The World Cup Alphabet – E is for…



I think 99.9% of us set foot in the G, the most iconic of Australian Stadiums, for whatever it may have been. A part of our sporting DNA, the mecca of Australian Sport. Stadiums the world over seen on television and in the flesh for World Cups have taken on a legend of their own in some regards. All as unique and memorable as the players that played inside of them.


The venue for the original World Cup in 1930 has been synonymous with Australia as well as the history of the tournament. The Estadio Centenario was built to celebrate the centenary of the Uruguayan Constitution and is still used to this day. A massive bowl without roofs and a moat around the edge to keep the locals at bay. The atmosphere is white hot with even Brazil only winning there on 3 occasions over the years.


Australia played there in 2001 doomed to a 3-0 defeat not being able to handle the atmosphere. Four years later we knew what to expect and only lost 1-0 in a first leg before beating Uruguay back on our patch on that famous night.


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Tony Vidmar in tears after the 2001 capitulation.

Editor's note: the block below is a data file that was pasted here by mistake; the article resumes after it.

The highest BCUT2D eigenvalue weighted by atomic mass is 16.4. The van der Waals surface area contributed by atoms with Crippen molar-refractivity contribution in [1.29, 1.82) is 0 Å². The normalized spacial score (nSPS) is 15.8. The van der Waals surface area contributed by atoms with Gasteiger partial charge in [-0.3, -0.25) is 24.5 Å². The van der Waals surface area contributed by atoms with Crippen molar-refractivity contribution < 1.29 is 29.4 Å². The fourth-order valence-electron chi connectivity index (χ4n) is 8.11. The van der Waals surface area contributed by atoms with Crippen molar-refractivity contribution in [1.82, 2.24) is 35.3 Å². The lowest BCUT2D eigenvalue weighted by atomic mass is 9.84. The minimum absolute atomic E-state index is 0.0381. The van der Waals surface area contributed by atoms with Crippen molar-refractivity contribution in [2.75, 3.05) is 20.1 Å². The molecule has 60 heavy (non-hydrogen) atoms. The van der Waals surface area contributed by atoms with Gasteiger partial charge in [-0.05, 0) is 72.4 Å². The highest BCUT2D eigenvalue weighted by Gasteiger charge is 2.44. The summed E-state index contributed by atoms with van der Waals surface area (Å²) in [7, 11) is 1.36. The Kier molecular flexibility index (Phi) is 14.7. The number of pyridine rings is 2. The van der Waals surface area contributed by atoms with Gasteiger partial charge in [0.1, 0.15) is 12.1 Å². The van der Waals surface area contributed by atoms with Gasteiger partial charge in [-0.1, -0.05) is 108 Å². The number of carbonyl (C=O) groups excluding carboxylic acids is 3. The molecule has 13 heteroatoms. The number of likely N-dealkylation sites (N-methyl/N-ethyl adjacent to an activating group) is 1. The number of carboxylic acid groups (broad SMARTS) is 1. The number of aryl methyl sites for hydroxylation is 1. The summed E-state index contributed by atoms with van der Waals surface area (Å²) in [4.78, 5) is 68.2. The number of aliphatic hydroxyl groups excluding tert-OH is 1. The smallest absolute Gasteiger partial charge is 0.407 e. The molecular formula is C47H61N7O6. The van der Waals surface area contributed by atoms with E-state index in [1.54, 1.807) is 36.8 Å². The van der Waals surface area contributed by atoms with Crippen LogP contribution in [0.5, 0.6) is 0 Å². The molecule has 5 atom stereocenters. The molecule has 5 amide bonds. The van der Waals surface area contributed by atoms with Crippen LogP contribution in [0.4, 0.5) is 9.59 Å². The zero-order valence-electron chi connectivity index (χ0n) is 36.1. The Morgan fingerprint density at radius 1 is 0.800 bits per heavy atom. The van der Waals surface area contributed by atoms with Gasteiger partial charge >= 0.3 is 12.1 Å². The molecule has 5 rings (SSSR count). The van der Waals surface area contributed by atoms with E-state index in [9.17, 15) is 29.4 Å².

Another famous stadium is the Maracana in Rio. It holds the world record for the biggest crowd for a football game (199,854) and is a symbol of South American Football. It was also used for the 2014 World Cup Final and 2016 Olympics after major refittings. Since then though it has somehow fallen in to disrepair with the grass on the pitch dying, vandalism by people doing the stadium tours and the power being shut off due to the non payment of bills. This is down to a dispute between Olympics organisers and contractors. A sad time for an icon.


The San Siro in Milan never hosted a final but hosted some epic games in 1990 including the opener when Cameroon upset Argentina. It also hosted the fiery stoush between West Germany and Holland in the second round. An amazing venue with it’s four pillars and unique roofing revered the world over by fans. The famous grounds of Barcelona  (Camp Nou) and Real Madrid (The Bernebau) both held games in 1982. The unique and unloved Stade’ Veledrome in Marseilles held games in in 1998 including England’s opener and a Semi Final. It’s open features copping winds off the Mediterranean and roasting people in their seats before renovations.